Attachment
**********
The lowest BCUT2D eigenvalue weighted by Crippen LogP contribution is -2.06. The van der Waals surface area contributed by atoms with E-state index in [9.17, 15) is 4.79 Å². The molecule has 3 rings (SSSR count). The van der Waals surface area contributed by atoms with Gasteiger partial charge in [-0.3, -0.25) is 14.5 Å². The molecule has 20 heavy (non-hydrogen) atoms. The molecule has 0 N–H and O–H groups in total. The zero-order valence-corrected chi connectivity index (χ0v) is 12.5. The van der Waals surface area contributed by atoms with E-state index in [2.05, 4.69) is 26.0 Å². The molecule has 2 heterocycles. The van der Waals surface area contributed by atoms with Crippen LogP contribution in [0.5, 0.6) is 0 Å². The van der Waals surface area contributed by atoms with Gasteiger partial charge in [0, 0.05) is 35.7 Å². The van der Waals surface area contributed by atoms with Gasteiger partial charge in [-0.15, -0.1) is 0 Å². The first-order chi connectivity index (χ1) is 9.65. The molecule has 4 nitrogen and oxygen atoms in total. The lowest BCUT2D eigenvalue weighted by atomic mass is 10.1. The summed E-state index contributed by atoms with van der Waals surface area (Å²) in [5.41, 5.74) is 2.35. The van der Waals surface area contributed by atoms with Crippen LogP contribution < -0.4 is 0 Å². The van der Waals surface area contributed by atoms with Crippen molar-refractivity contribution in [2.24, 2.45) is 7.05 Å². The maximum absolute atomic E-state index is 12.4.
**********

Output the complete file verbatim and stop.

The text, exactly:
The lowest BCUT2D eigenvalue weighted by Crippen LogP contribution is -2.06. The van der Waals surface area contributed by atoms with E-state index in [9.17, 15) is 4.79 Å². The molecule has 3 rings (SSSR count). The van der Waals surface area contributed by atoms with Gasteiger partial charge in [-0.3, -0.25) is 14.5 Å². The molecule has 20 heavy (non-hydrogen) atoms. The molecule has 0 N–H and O–H groups in total. The zero-order valence-corrected chi connectivity index (χ0v) is 12.5. The van der Waals surface area contributed by atoms with E-state index in [2.05, 4.69) is 26.0 Å². The molecule has 2 heterocycles. The van der Waals surface area contributed by atoms with Crippen LogP contribution in [0.5, 0.6) is 0 Å². The van der Waals surface area contributed by atoms with Gasteiger partial charge in [0, 0.05) is 35.7 Å². The van der Waals surface area contributed by atoms with Gasteiger partial charge in [-0.15, -0.1) is 0 Å². The first-order chi connectivity index (χ1) is 9.65. The molecule has 4 nitrogen and oxygen atoms in total. The lowest BCUT2D eigenvalue weighted by atomic mass is 10.1. The summed E-state index contributed by atoms with van der Waals surface area (Å²) in [5.41, 5.74) is 2.35. The van der Waals surface area contributed by atoms with Crippen LogP contribution < -0.4 is 0 Å². The van der Waals surface area contributed by atoms with Crippen molar-refractivity contribution in [2.24, 2.45) is 7.05 Å². The maximum absolute atomic E-state index is 12.4.